I may not have given you five things in the news this month but hopefully this note has helped someone in some little way. Try and take what's hopefully going to be good weather coming soon and get outside and move, even if it's just one step at a time.
A BIT ABOUT SUSAN...Susan is a registered nurse who worked in high risk obstetrics at Brigham and Women's for twenty years. She is also a certified nurse paralegal. She is currently not practicing as she is disabled because of MS. She was diagnosed 8 years ago with RRMS and has a daughter who also has MS.
Yoga is for everyone. With so many types, you can find a type that resonates with you. For me, it’s Kundalini Yoga. I am in need of physical, emotional and spiritual healing, and practicing Kundalini Yoga provides that for me.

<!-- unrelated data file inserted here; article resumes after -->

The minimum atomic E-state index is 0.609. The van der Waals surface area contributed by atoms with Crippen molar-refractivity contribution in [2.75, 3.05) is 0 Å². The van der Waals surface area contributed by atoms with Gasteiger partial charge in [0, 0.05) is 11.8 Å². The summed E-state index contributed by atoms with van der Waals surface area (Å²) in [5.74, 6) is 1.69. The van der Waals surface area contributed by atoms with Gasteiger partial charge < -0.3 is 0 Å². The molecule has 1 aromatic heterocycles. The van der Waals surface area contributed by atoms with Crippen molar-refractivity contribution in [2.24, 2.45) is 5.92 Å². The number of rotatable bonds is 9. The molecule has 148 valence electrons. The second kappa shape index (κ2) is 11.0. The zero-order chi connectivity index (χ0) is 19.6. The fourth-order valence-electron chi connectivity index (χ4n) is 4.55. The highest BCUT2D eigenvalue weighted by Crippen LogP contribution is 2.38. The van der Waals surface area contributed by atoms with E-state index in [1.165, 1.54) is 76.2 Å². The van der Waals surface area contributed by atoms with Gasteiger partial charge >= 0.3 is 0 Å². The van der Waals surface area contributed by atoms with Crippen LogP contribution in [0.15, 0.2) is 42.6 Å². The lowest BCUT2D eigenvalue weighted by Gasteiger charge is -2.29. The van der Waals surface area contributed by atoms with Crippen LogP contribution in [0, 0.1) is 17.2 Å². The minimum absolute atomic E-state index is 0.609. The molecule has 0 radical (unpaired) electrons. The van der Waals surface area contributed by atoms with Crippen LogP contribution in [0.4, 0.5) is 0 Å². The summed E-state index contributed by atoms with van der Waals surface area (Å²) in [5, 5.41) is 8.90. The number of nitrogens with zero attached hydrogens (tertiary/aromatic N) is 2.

In the West, when we hear the word “Yoga,” we often think of physical postures. Lots of stretching and sweating. If you have never really enjoyed an exercise routine, the mind instantly decides, “Yoga, that’s not for me. That’s for flexible types.” And sure, many yoga classes in the U.S. are comprised of thin, spandex-clad people who are tackling yoga like they may tackle the rest of their day, with a go hard or go home mentality. This is so prevalent that now there are classes and DVDs labeled “Yoga for the Rest of Us,” as if Bikram is the standard and the rest of us need to somehow dumb down yoga so that our inflexible and out-of-shape bodies can perform it. So not true! Again, it is worth repeating, Yoga is for all of us. We just have to find the Yoga that makes us feel like we are coming home.